The search and rescue operation in Sipsey Wilderness revealed grim circumstances with the victim down a steep embankment and trapped in icy water. Standing just 5 feet tall and weighing less than a pound, the subject did not possess the physical strength to escape unaided.
If tragedy was to be prevented this day, it was up to me. So, I risked my life and limbs to save my lucky hiking stick.
I call the hiking stick “lucky” not because it has brought me health, wealth and wisdom. It is not a rabbit’s foot or some other token of superstition. It is my lucky hiking stick because it has been by my side through more than two decades of adventures and misadventures.
How we met
I stumbled upon the hiking stick while walking the Borden Creek trail in the previous century. Someone had cut the thick trunk of cane and left it standing in the mud.
Not usually one to carry a hiking stick, I nonetheless retrieved the cane from the creek and used it on the rest of the walk. It has been by my side on every backpacking and hiking trip since.
The cane is lightweight and durable. Although I have never done anything to preserve it, it has never cracked or let me down. It is the friend I can lean on when the path becomes difficult, the support I need to balance over boulder fields, the assurance that I can make it over the next mountain or creek crossing.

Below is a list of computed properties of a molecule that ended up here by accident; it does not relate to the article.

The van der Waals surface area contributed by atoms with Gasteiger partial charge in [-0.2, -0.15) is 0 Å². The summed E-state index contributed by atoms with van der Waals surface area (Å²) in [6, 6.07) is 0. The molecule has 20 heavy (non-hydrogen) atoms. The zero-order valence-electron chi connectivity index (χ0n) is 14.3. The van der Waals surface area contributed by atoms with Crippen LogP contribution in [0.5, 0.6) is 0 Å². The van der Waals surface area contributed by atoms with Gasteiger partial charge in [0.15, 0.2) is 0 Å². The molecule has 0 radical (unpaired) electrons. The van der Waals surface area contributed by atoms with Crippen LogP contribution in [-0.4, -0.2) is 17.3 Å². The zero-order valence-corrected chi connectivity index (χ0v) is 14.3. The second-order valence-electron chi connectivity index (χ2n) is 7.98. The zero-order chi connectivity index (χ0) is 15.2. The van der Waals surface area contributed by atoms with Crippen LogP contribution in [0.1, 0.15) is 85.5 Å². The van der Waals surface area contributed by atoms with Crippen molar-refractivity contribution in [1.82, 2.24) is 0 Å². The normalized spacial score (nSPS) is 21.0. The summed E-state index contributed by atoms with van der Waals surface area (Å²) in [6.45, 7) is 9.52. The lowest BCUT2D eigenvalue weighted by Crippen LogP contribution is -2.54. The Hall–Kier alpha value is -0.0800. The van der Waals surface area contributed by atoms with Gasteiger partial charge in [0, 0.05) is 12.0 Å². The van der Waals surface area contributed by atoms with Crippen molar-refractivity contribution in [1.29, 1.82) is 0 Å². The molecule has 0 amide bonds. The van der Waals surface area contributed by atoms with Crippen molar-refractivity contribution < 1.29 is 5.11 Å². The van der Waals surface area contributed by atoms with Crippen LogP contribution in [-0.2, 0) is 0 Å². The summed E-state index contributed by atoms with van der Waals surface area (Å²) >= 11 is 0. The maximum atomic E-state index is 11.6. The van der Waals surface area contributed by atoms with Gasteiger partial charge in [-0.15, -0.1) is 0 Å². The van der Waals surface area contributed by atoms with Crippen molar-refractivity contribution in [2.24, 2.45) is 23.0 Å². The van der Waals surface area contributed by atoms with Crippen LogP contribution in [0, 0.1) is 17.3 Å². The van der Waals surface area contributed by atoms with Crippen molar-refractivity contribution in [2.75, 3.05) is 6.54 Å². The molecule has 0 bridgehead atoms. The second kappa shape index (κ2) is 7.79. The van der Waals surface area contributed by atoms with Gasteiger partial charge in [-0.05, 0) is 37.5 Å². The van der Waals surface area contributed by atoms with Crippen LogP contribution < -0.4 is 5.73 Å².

The bear scare
During one backpacking trip along the Appalachian Trail with my sons, we were cooking oatmeal for breakfast at a primitive shelter when Seth said, “Dad, there’s a bear!”
Just a few dozen yards away, a large black bear was sniffing the air. Then, it started circling us. We stayed in tight formation and tried yelling, but the hungry bear wouldn’t leave.
My lucky walking cane didn’t appear to be much defense against claws and teeth, but I picked it up for reassurance. Then, the solution came to me. I took the stick and started banging it against the tin roof of the shelter.
The sudden racket startled everyone in our party, including the bear, which bolted.
I have also used the stick as a pole to hold up one end of a tarp shelter. I have checked the depth of creeks with it before stepping in. And most importantly, I have propped myself against it when I was too tired to take another step.
Modern hiking sticks, which resemble aluminum ski poles, may have more flash with their spring action, adjustable height and camera mounts. In comparison, my old hiking stick is ugly, just a primitive stalk of bamboo, scarred by years of service.
But it has been a loyal companion, ever by my side. And as I grow older and less stable afoot, my old friend is there to lean on as we hike the South.
My lucky hiking stick and I take a break atop Mount Cammerer.
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